Simon Wiesenthal was determination, patience and righteousness all rolled up in one unpleasant, deeply bothersome package.
The first time I interviewed Wiesenthal, at his office in Vienna, I was warned by members of his own staff that I would find him curt, superior and difficult. He was a small man, physically and in his manner toward others.
He had neither the time nor the charm to persuade others of the value of his work or the validity of his methods. He hunted Nazis. He found the perpetrators of the crimes that had ruined his youth, exterminated his people and liquidated his home, and then he went out and found the witnesses and the evidence necessary to prove their responsibility, and he piled it up and piled it up in a never-ending and ultimately impossible effort to overwhelm the lies and the horror and the evil.
He didn't write the motto "Never again"; he personified it.
He saw life as an opportunity to make a point. The point was that people are responsible for their actions. The lesson was that looking backward is looking forward.
He knew he would outlive the Nazis. He had to. He died yesterday at 96.
Great poets and novelists delved into the whys and hows of the Holocaust. Wiesenthal smoked out the rats.
The long march of history will value the writers who chronicled the decline of the German nation into a machinery of murder. Wiesenthal will be remembered as almost a Hollywood invention, an Indiana Jones who spent the half-century after World War II chasing aging concentration camp commandants and Nazi functionaries all around the globe, thriving on the knowledge that while the Nazis would never know the sorrow they had created, they would also never have a moment of mental peace.
There were other Nazi hunters around the world. The United States had its Office of Special Investigations, where lawyers such as Neal Sher took on the job of identifying hidden Nazis and bringing them to justice. The French filmmaker Claude Lanzmann spent 11 years hunting down war criminals and managed to capture several of them on film, detailing their deeds, explaining themselves, digging themselves ever deeper.
Most of the people who did this work, and it is now all but over, were obsessives. Many of them were difficult people, unpleasant even to those who shared their aims.
But Wiesenthal was the brand name who defined the category. In the news business, "Nazi hunter" became his first name: "Nazi hunter Simon Wiesenthal." He lived in Vienna, a city that has lagged a generation behind the Germans in examining its past. He could have moved to a place more welcoming to his work, but he wanted to live in the belly of the beast.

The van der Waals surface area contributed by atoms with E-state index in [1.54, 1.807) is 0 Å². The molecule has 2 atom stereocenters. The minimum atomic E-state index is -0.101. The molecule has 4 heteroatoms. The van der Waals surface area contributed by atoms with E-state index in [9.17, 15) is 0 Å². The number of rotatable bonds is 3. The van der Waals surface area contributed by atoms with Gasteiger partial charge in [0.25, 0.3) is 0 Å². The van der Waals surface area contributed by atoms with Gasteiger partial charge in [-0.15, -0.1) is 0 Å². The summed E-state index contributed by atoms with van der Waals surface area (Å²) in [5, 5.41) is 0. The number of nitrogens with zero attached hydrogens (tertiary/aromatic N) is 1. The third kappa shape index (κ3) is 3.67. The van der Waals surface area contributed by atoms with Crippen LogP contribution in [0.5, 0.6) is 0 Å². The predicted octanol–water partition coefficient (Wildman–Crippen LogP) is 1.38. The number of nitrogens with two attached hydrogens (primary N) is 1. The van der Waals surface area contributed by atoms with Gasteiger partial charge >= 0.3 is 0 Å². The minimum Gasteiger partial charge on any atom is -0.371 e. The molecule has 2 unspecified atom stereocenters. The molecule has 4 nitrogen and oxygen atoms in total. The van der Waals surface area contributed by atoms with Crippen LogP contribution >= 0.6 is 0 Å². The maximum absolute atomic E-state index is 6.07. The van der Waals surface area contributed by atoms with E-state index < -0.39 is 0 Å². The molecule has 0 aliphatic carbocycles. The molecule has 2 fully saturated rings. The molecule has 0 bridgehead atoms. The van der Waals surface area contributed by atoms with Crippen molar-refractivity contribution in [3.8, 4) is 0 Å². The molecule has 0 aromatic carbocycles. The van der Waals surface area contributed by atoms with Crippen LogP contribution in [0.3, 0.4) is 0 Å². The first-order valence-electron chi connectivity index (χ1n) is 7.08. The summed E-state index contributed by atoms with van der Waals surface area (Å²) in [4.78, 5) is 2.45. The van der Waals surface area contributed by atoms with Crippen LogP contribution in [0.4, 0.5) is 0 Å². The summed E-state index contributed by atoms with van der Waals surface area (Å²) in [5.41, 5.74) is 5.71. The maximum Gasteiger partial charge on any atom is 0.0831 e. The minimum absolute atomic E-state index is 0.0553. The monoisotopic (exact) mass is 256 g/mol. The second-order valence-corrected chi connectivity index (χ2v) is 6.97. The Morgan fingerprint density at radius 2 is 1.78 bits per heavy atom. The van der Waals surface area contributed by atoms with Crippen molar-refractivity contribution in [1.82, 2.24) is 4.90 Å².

He was a publicity hound of the first order, and he scrambled for mentions without the slightest subtlety. He did this because he believed he deserved the notice, and because he knew that making himself into a character -- building an image as a relentless, cold justice machine -- would win him leads and strike fear in his targets. (That character was so appealing to Hollywood that Wiesenthal, or a figure just like him, was portrayed in movies by Laurence Olivier and Ben Kingsley.)
In 1992, when I covered one of the last big Nazi war crimes trials, in Stuttgart, nearly every major figure in the case was there because of Wiesenthal. The defendant, Joseph Schwammberger, 79 years old, had been the commandant of Ghetto A in the Polish town of Przemsyl, a man who had ordered thousands to their deaths. Wiesenthal had tracked him for decades, fighting in the courts and in the press until finally the West German government had him extradited. The witnesses, people with failing bodies but crystalline memories of the time that scarred them, were people who had contacted Wiesenthal because they had a story to tell and his was the name they knew.
When Wiesenthal landed figures like Schwammberger 50 years after their crimes, the Nazi hunter knew that capturing the criminal was only one step. It was one thing for a judge to hear how Schwammberger had been found in 1945 fleeing France with eight sacks full of gold fillings torn from the mouths of Jews; it was something else to see a bent, hearing-impaired, white-haired man walk into a courtroom. Wiesenthal's evidence had to be massive, undeniable. So he poured it on: dozens, even hundreds, of witnesses in each case, story upon heart-wrenching story of hatred and cruelty. Schwammberger was sentenced to life in prison; he died there last year.
As the decades went by, there was more and more talk of forgiveness, more emphasis on stories about the good Germans, those who had hidden Jews or taken part in the underground opposition. Wiesenthal knew such people and honored their memory. But it tore him apart to see those brighter stories beginning to dominate the narrative about the Nazi time. He knew too well the human desire to soften the harshness of the past, and he devoted himself to stripping away such comforts.
Wiesenthal was 33 when he was taken from his home in Galicia, in what is now Ukraine, and put in a concentration camp. Later, he and his wife were thrown in a forced-labor camp. The Nazis killed 89 members of their families. Wiesenthal could name every one of the dead. Wiesenthal escaped from a camp, only to be caught and sent back. Twice in that dark time, Wiesenthal tried to end his own life. After almost four years in Nazi captivity, he was liberated by American soldiers in May 1945. He weighed 97 pounds.
Wiesenthal made mistakes. He took credit for bringing to justice Nazis who had been caught through the hard work of German, Israeli or American prosecutors. But when Germans of a certain age and persuasion sat down at night over a round of beers, the man they cursed was Simon Wiesenthal.